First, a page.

But, by giving it a proper shot and looking deep into it, Host (originally released in 1999) comes out as it is as somber and tenebrous as Paradise Lost’s previous albums which are more pleasant to metal fans. But Host’s multiple layers of keyboards, string arrangements and programming along with Holmes’ all melodic, bleak vocals offer a thoughtful, deep, Kraftwerk/Depeche Mode mash up which sounds like the band somehow successfully reinvented their music for a short period of time. The reissued version has been remastered, with the album being pressed on vinyl for the first time.
Rivers of Nihil – Where Owls Know My Name (Metal Blade)
It’s a thrill when you can witness a metal band actually progress in real time, album to album, as Rivers of Nihil have done over the course of their first two. Their third album, Where Owls Know My Name, is a marvel, their expertly-crafted tech death a branching point into everything from jazz to electronic.
It all fits into the band’s vision for this album, an ode to the season of fall, which they serve as a reawakening of what once was. There are risks taken—saxophones and distorted melodic vocals a la Cynic used on several songs—and all seek to stamp Rivers of Nihil as a daring group evolving the way they want to.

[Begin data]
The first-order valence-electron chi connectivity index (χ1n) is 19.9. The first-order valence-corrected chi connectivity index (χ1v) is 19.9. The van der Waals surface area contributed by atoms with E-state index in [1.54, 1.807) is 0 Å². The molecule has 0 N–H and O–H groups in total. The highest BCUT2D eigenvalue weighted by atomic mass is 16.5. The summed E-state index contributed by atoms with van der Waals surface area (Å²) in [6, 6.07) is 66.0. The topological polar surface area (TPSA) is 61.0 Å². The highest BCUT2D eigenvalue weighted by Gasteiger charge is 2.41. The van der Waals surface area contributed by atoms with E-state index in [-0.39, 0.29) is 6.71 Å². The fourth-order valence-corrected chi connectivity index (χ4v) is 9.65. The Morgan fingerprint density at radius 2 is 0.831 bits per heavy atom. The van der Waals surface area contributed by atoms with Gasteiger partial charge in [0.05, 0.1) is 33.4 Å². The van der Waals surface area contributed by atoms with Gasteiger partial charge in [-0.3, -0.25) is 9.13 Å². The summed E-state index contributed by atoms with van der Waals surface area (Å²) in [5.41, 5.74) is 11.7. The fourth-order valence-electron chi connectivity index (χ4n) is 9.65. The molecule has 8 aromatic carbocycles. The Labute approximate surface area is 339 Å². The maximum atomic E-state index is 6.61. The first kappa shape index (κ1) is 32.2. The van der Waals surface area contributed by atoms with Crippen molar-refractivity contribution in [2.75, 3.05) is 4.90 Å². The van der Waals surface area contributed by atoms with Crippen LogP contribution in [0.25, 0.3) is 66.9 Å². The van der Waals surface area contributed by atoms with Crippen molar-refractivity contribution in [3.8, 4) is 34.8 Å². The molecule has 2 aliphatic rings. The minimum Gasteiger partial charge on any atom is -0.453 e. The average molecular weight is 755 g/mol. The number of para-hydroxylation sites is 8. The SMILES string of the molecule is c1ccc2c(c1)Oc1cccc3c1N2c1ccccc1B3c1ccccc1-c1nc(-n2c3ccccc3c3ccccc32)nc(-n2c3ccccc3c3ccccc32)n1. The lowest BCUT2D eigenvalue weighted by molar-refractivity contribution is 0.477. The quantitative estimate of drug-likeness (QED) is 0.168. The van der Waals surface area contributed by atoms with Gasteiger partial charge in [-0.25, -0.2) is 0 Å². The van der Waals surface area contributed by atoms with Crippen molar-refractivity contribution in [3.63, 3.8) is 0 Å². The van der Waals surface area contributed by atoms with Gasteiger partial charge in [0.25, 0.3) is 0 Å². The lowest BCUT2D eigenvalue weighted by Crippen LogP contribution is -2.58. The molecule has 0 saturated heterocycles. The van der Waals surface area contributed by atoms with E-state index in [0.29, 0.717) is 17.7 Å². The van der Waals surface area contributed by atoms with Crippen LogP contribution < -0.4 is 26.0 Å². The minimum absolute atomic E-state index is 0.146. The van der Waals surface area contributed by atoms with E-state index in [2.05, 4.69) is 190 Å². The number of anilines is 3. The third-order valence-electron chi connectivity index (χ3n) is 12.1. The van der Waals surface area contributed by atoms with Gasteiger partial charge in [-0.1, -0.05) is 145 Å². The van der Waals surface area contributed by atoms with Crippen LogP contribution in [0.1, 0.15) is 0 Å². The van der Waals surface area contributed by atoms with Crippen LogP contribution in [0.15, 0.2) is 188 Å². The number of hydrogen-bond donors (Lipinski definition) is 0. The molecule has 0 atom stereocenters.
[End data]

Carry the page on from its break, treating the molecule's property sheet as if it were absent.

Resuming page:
Susperia – The Lyricist (Agonia)
After a nine year span between albums, the Norwegian band Susperia are back with a new record, The Lyricist, and a new vocalist, Bernt “Dagon” Fjellestad. The rest of the lineup, who have been in bands ranging from Dimmu Borgir to Old Man’s Child, return.
The songs have plenty of melody, but also hearken back to their black metal roots. They infuse thrash elements into the uptempo tracks, which are augmented by black metal atmosphere. Dagon has an expressive melodic voice that also has ample power. Harsh vocals are sprinkled in as well, giving edge and aggression to the proceedings. It’s an interesting combination of traditional melodic metal and ominous blackened thrash.
Therion – Blood Of The Dragon (Stygian Crypt)
Symphonic metal maestros Therion recently released the three hour rock opera Beloved Antichrist. Now comes a two disc compilation Blood Of The Dragon. It’s an interesting concept with the first disc being cover songs Therion have done over the years and the second disc is bands covering Therion songs.
There are some interesting cover songs that Therion have recorded, including Metallica’s “Fight Fire With Fire,” Thin Lizzy’s “Southbound,” Mercyful Fate’s “Black Funeral” (with guest Messiah Marcolin of Candlemass) and Judas Priest’s “The Green Manalishi.” The second disc has 16 tracks, a mixed bag of known and unknown bands with their renditions of Therion songs. Mare Infinitum, Theosophy and Frozen Ocean are some of the artists participating. A cover and tribute album in one package is a unique idea, though the covers are more compelling.